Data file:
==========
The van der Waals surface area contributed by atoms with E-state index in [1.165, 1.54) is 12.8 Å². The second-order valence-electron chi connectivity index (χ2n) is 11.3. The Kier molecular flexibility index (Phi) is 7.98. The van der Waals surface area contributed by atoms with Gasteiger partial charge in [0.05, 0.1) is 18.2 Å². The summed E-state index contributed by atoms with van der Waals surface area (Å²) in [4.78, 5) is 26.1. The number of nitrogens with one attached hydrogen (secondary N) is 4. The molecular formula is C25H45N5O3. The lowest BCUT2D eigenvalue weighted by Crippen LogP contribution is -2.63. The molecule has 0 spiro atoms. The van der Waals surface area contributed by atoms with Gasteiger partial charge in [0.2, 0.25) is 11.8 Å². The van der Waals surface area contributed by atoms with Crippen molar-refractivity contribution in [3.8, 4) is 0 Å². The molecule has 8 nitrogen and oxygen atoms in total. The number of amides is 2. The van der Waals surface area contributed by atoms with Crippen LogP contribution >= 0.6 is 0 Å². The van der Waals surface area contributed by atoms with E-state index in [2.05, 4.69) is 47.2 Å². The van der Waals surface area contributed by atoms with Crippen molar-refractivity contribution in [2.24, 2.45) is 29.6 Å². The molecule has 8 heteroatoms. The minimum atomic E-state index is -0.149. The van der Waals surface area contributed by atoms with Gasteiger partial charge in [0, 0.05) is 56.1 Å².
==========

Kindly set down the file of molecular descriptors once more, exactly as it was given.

The van der Waals surface area contributed by atoms with E-state index in [1.165, 1.54) is 12.8 Å². The second-order valence-electron chi connectivity index (χ2n) is 11.3. The Kier molecular flexibility index (Phi) is 7.98. The van der Waals surface area contributed by atoms with Gasteiger partial charge in [0.05, 0.1) is 18.2 Å². The summed E-state index contributed by atoms with van der Waals surface area (Å²) in [4.78, 5) is 26.1. The number of nitrogens with one attached hydrogen (secondary N) is 4. The molecular formula is C25H45N5O3. The lowest BCUT2D eigenvalue weighted by Crippen LogP contribution is -2.63. The molecule has 0 spiro atoms. The van der Waals surface area contributed by atoms with Gasteiger partial charge in [0.2, 0.25) is 11.8 Å². The van der Waals surface area contributed by atoms with Crippen molar-refractivity contribution in [3.8, 4) is 0 Å². The molecule has 8 nitrogen and oxygen atoms in total. The number of amides is 2. The van der Waals surface area contributed by atoms with Crippen LogP contribution >= 0.6 is 0 Å². The van der Waals surface area contributed by atoms with E-state index in [2.05, 4.69) is 47.2 Å². The van der Waals surface area contributed by atoms with Crippen molar-refractivity contribution in [2.24, 2.45) is 29.6 Å². The molecule has 8 heteroatoms. The minimum atomic E-state index is -0.149. The van der Waals surface area contributed by atoms with Gasteiger partial charge in [0, 0.05) is 56.1 Å².